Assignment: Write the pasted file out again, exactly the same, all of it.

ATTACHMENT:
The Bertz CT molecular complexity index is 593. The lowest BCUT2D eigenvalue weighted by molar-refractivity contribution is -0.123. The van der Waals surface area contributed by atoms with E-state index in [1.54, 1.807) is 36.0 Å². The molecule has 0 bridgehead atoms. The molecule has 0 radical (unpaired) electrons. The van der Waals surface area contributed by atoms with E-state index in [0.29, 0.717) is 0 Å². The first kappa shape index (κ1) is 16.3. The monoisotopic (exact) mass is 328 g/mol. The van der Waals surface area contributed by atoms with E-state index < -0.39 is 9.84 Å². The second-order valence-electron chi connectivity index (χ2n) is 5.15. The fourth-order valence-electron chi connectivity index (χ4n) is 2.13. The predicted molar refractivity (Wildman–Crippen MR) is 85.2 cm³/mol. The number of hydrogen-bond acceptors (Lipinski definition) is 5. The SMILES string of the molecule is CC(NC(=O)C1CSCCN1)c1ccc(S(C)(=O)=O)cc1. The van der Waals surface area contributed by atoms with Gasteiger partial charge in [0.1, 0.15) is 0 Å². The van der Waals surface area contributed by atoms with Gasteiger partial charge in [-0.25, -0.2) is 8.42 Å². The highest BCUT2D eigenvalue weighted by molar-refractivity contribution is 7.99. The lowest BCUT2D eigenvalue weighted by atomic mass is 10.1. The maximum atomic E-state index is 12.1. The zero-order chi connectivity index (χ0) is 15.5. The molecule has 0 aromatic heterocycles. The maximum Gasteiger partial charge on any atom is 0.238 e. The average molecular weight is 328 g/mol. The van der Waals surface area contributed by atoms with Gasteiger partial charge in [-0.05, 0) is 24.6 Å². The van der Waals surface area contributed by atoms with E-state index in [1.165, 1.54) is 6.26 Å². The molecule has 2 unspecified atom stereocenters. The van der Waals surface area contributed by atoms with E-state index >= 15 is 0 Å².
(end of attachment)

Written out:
The Bertz CT molecular complexity index is 593. The lowest BCUT2D eigenvalue weighted by molar-refractivity contribution is -0.123. The van der Waals surface area contributed by atoms with E-state index in [1.54, 1.807) is 36.0 Å². The molecule has 0 bridgehead atoms. The molecule has 0 radical (unpaired) electrons. The van der Waals surface area contributed by atoms with E-state index in [0.29, 0.717) is 0 Å². The first kappa shape index (κ1) is 16.3. The monoisotopic (exact) mass is 328 g/mol. The van der Waals surface area contributed by atoms with E-state index < -0.39 is 9.84 Å². The second-order valence-electron chi connectivity index (χ2n) is 5.15. The fourth-order valence-electron chi connectivity index (χ4n) is 2.13. The predicted molar refractivity (Wildman–Crippen MR) is 85.2 cm³/mol. The number of hydrogen-bond acceptors (Lipinski definition) is 5. The SMILES string of the molecule is CC(NC(=O)C1CSCCN1)c1ccc(S(C)(=O)=O)cc1. The van der Waals surface area contributed by atoms with Gasteiger partial charge in [0.1, 0.15) is 0 Å². The van der Waals surface area contributed by atoms with Gasteiger partial charge in [-0.25, -0.2) is 8.42 Å². The highest BCUT2D eigenvalue weighted by molar-refractivity contribution is 7.99. The lowest BCUT2D eigenvalue weighted by atomic mass is 10.1. The maximum atomic E-state index is 12.1. The zero-order chi connectivity index (χ0) is 15.5. The molecule has 0 aromatic heterocycles. The maximum Gasteiger partial charge on any atom is 0.238 e. The average molecular weight is 328 g/mol. The van der Waals surface area contributed by atoms with Gasteiger partial charge in [-0.05, 0) is 24.6 Å². The van der Waals surface area contributed by atoms with E-state index in [1.165, 1.54) is 6.26 Å². The molecule has 2 unspecified atom stereocenters. The van der Waals surface area contributed by atoms with E-state index >= 15 is 0 Å².